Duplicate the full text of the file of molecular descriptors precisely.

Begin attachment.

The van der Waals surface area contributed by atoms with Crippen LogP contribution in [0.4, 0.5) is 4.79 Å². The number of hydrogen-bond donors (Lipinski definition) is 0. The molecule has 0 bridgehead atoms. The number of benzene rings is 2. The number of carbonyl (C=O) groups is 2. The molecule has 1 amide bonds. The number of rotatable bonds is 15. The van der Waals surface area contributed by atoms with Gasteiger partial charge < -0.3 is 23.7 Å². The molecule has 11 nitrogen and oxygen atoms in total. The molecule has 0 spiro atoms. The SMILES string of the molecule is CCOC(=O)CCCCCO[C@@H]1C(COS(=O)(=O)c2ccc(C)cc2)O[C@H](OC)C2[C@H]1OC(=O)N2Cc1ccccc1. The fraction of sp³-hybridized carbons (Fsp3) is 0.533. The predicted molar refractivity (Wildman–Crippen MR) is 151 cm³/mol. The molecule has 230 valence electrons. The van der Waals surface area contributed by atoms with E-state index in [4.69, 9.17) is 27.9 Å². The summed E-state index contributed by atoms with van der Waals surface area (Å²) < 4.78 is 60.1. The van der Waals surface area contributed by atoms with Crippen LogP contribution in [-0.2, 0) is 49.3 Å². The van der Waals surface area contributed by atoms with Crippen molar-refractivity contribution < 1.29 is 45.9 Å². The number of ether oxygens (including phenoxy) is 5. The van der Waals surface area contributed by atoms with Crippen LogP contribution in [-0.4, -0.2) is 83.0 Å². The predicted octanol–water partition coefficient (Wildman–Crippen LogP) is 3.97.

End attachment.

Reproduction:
The van der Waals surface area contributed by atoms with Crippen LogP contribution in [0.4, 0.5) is 4.79 Å². The number of hydrogen-bond donors (Lipinski definition) is 0. The molecule has 0 bridgehead atoms. The number of benzene rings is 2. The number of carbonyl (C=O) groups is 2. The molecule has 1 amide bonds. The number of rotatable bonds is 15. The van der Waals surface area contributed by atoms with Gasteiger partial charge < -0.3 is 23.7 Å². The molecule has 11 nitrogen and oxygen atoms in total. The molecule has 0 spiro atoms. The SMILES string of the molecule is CCOC(=O)CCCCCO[C@@H]1C(COS(=O)(=O)c2ccc(C)cc2)O[C@H](OC)C2[C@H]1OC(=O)N2Cc1ccccc1. The fraction of sp³-hybridized carbons (Fsp3) is 0.533. The predicted molar refractivity (Wildman–Crippen MR) is 151 cm³/mol. The molecule has 230 valence electrons. The van der Waals surface area contributed by atoms with E-state index in [4.69, 9.17) is 27.9 Å². The summed E-state index contributed by atoms with van der Waals surface area (Å²) < 4.78 is 60.1. The van der Waals surface area contributed by atoms with Crippen LogP contribution in [-0.2, 0) is 49.3 Å². The van der Waals surface area contributed by atoms with Crippen molar-refractivity contribution < 1.29 is 45.9 Å². The number of ether oxygens (including phenoxy) is 5. The van der Waals surface area contributed by atoms with Crippen LogP contribution in [-0.4, -0.2) is 83.0 Å². The predicted octanol–water partition coefficient (Wildman–Crippen LogP) is 3.97.